The New Zealand dollar was firmer but off its highs as optimism about the global economy's recovery was tempered by US President Donald Trump threatening to use federal troops against protesters.

The kiwi was trading at 62.80 US cents at 5pm in Wellington compared with 62.05 cents at the same time yesterday while the local market was celebrating the Queen's Birthday holiday. It finished in New York on Friday at 62.06 cents.

Earlier, before Trump's threat, the kiwi traded as high as 63.07 US cents. The trade-weighted index was at 70.12 from 69.79 on Friday.

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During a conference call with state governors, Trump berated them for being "weak" in the face of growing unrest after police in Minnesota killed a black man, George Floyd, by kneeling on his neck and back, preventing him from breathing.

That killing, on top of other recent killings of black people, has sparked protests throughout the US as well as globally. In some places the protests have turned violent, with buildings destroyed and shops looted. Trump has called the protesters "thugs."

Stephen Innes, chief global markets strategist at AxiCorp, said that "putting boots on the ground to quell civil unrest never ends well.

"Anarchy in the streets threatens to throw a wet blanket on risk recovery as investor optimism over the economic reopening in the US could wane," Innes said.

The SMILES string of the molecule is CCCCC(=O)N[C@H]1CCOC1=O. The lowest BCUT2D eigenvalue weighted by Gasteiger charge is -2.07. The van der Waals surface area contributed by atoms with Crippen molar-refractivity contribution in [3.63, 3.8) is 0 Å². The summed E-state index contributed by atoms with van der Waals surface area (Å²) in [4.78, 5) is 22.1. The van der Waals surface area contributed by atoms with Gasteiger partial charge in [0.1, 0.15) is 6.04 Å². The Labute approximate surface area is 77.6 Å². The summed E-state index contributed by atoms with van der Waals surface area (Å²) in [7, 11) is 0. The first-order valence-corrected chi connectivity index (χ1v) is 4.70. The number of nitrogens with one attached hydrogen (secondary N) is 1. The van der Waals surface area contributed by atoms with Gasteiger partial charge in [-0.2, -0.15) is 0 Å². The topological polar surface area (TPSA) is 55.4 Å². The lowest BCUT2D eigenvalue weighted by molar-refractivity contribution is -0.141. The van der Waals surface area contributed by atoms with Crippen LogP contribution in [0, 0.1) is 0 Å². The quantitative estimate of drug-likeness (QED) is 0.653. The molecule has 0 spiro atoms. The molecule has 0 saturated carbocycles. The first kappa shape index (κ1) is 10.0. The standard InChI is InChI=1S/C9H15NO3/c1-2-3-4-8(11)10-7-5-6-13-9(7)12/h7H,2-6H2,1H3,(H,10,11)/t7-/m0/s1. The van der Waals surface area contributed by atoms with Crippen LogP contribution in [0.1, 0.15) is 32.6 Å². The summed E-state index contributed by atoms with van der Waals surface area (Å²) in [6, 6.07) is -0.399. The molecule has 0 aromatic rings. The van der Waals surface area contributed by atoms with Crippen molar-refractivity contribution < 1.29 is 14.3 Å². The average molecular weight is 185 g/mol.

"If American consumers were reluctant to come out of their covid-19 lockdown cocoon, fearing a secondary spread, it's unlikely they will feel any safer with military Humvees rolling down Pennsylvania Avenue," he said, referring to the street the White House is on.

Mike Shirley, a dealer at Kiwibank, said the kiwi dollar had benefited from a "general risk-on environment" which was generated by "that China recovery - them and the world opening up again and people feeling just a little bit better about the covid thing."

The Reserve Bank of Australia's latest monetary policy statement, in which it said it would maintain current policy settings, had no impact on currency markets.

Shirley said the next set piece the market is looking to will be the US non-farm payrolls data due on Friday.

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Currently, the market is expecting the loss of a further eight million jobs, following last month's 20.5 million loss. The headline unemployment rate in the US is expected to rise to 19.5 per cent from 14.7 per cent a month ago.

The New Zealand dollar was trading at 92.45 Australian cents from 93.34 on Friday. It was at 50.31 British pence from 50.28 pence, at 56.43 euro cents from 55.90 cents, at 67.63 yen from 66.49 yen, and at 4.4716 Chinese yuan from 4.4380 yuan.

The bid price on the two-year swap rate was 0.1725 per cent from 0.2125 per cent on Friday, while 10-year swaps were at 0.7325 per cent from 0.7175 per cent.